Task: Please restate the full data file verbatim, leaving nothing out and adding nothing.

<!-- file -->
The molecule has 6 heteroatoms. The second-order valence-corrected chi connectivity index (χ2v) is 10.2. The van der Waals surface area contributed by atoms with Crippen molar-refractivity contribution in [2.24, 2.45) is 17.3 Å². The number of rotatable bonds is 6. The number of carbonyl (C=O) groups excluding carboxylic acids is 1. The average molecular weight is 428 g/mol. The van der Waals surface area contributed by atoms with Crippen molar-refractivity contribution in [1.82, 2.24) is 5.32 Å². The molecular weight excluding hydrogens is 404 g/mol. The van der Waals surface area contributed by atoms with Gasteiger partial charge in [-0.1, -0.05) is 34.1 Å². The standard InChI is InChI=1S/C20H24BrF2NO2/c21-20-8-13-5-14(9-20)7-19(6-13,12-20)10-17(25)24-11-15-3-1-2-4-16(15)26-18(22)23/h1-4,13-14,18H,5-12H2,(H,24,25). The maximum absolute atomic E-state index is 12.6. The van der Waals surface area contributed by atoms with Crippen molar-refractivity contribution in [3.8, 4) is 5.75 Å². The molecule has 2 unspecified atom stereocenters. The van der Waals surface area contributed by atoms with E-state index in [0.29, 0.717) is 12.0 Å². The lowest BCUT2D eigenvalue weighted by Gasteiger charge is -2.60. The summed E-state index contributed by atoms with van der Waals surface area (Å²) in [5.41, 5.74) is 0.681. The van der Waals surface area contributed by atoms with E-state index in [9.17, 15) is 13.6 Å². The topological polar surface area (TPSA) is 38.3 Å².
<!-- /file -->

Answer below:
The molecule has 6 heteroatoms. The second-order valence-corrected chi connectivity index (χ2v) is 10.2. The van der Waals surface area contributed by atoms with Crippen molar-refractivity contribution in [2.24, 2.45) is 17.3 Å². The number of rotatable bonds is 6. The number of carbonyl (C=O) groups excluding carboxylic acids is 1. The average molecular weight is 428 g/mol. The van der Waals surface area contributed by atoms with Crippen molar-refractivity contribution in [1.82, 2.24) is 5.32 Å². The molecular weight excluding hydrogens is 404 g/mol. The van der Waals surface area contributed by atoms with Gasteiger partial charge in [-0.1, -0.05) is 34.1 Å². The standard InChI is InChI=1S/C20H24BrF2NO2/c21-20-8-13-5-14(9-20)7-19(6-13,12-20)10-17(25)24-11-15-3-1-2-4-16(15)26-18(22)23/h1-4,13-14,18H,5-12H2,(H,24,25). The maximum absolute atomic E-state index is 12.6. The van der Waals surface area contributed by atoms with Crippen molar-refractivity contribution in [3.8, 4) is 5.75 Å². The molecule has 2 unspecified atom stereocenters. The van der Waals surface area contributed by atoms with E-state index in [0.29, 0.717) is 12.0 Å². The lowest BCUT2D eigenvalue weighted by Gasteiger charge is -2.60. The summed E-state index contributed by atoms with van der Waals surface area (Å²) in [5.41, 5.74) is 0.681. The van der Waals surface area contributed by atoms with E-state index in [9.17, 15) is 13.6 Å². The topological polar surface area (TPSA) is 38.3 Å².